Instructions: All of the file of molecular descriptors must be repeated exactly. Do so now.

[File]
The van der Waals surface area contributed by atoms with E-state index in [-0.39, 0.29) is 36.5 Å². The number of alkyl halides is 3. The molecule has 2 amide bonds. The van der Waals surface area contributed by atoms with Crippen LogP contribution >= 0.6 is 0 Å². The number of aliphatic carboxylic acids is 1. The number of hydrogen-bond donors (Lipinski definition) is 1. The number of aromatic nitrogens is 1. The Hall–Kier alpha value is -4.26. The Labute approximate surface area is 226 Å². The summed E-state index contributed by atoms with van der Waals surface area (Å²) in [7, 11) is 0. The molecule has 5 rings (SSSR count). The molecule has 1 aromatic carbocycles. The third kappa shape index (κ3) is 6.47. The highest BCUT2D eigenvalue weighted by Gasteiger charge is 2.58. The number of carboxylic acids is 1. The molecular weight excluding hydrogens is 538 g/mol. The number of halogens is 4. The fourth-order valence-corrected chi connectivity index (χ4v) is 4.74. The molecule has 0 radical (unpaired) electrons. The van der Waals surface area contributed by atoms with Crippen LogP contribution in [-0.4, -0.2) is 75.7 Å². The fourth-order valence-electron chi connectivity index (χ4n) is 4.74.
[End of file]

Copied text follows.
The van der Waals surface area contributed by atoms with E-state index in [-0.39, 0.29) is 36.5 Å². The number of alkyl halides is 3. The molecule has 2 amide bonds. The van der Waals surface area contributed by atoms with Crippen LogP contribution >= 0.6 is 0 Å². The number of aliphatic carboxylic acids is 1. The number of hydrogen-bond donors (Lipinski definition) is 1. The number of aromatic nitrogens is 1. The Hall–Kier alpha value is -4.26. The Labute approximate surface area is 226 Å². The summed E-state index contributed by atoms with van der Waals surface area (Å²) in [7, 11) is 0. The molecule has 5 rings (SSSR count). The molecule has 1 aromatic carbocycles. The third kappa shape index (κ3) is 6.47. The highest BCUT2D eigenvalue weighted by Gasteiger charge is 2.58. The number of carboxylic acids is 1. The molecular weight excluding hydrogens is 538 g/mol. The number of halogens is 4. The fourth-order valence-corrected chi connectivity index (χ4v) is 4.74. The molecule has 0 radical (unpaired) electrons. The van der Waals surface area contributed by atoms with Crippen LogP contribution in [-0.4, -0.2) is 75.7 Å². The fourth-order valence-electron chi connectivity index (χ4n) is 4.74.